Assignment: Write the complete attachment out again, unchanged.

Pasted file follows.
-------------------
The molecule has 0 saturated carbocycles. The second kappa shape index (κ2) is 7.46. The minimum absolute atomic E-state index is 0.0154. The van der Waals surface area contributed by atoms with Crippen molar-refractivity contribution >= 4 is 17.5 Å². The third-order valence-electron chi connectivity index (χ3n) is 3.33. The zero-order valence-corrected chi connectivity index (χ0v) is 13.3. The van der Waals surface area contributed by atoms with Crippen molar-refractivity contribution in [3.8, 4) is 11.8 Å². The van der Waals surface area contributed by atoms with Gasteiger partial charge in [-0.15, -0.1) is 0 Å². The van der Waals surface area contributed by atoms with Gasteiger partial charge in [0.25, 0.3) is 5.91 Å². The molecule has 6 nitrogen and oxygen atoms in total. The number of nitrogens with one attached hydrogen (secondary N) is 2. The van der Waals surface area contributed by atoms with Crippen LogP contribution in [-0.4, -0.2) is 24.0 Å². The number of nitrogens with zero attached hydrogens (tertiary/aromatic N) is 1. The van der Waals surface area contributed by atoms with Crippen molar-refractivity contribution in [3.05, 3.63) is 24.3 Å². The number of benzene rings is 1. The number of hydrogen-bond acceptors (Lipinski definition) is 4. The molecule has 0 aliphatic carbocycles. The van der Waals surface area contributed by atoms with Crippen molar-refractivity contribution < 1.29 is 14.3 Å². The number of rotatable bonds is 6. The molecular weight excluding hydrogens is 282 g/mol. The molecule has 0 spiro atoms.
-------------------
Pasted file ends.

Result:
The molecule has 0 saturated carbocycles. The second kappa shape index (κ2) is 7.46. The minimum absolute atomic E-state index is 0.0154. The van der Waals surface area contributed by atoms with Crippen molar-refractivity contribution >= 4 is 17.5 Å². The third-order valence-electron chi connectivity index (χ3n) is 3.33. The zero-order valence-corrected chi connectivity index (χ0v) is 13.3. The van der Waals surface area contributed by atoms with Crippen molar-refractivity contribution in [3.8, 4) is 11.8 Å². The van der Waals surface area contributed by atoms with Gasteiger partial charge in [-0.15, -0.1) is 0 Å². The van der Waals surface area contributed by atoms with Gasteiger partial charge in [0.25, 0.3) is 5.91 Å². The molecule has 6 nitrogen and oxygen atoms in total. The number of nitrogens with one attached hydrogen (secondary N) is 2. The van der Waals surface area contributed by atoms with Crippen LogP contribution in [-0.4, -0.2) is 24.0 Å². The number of nitrogens with zero attached hydrogens (tertiary/aromatic N) is 1. The van der Waals surface area contributed by atoms with Crippen molar-refractivity contribution in [3.05, 3.63) is 24.3 Å². The number of benzene rings is 1. The number of hydrogen-bond acceptors (Lipinski definition) is 4. The molecule has 0 aliphatic carbocycles. The van der Waals surface area contributed by atoms with Crippen molar-refractivity contribution < 1.29 is 14.3 Å². The number of rotatable bonds is 6. The molecular weight excluding hydrogens is 282 g/mol. The molecule has 0 spiro atoms.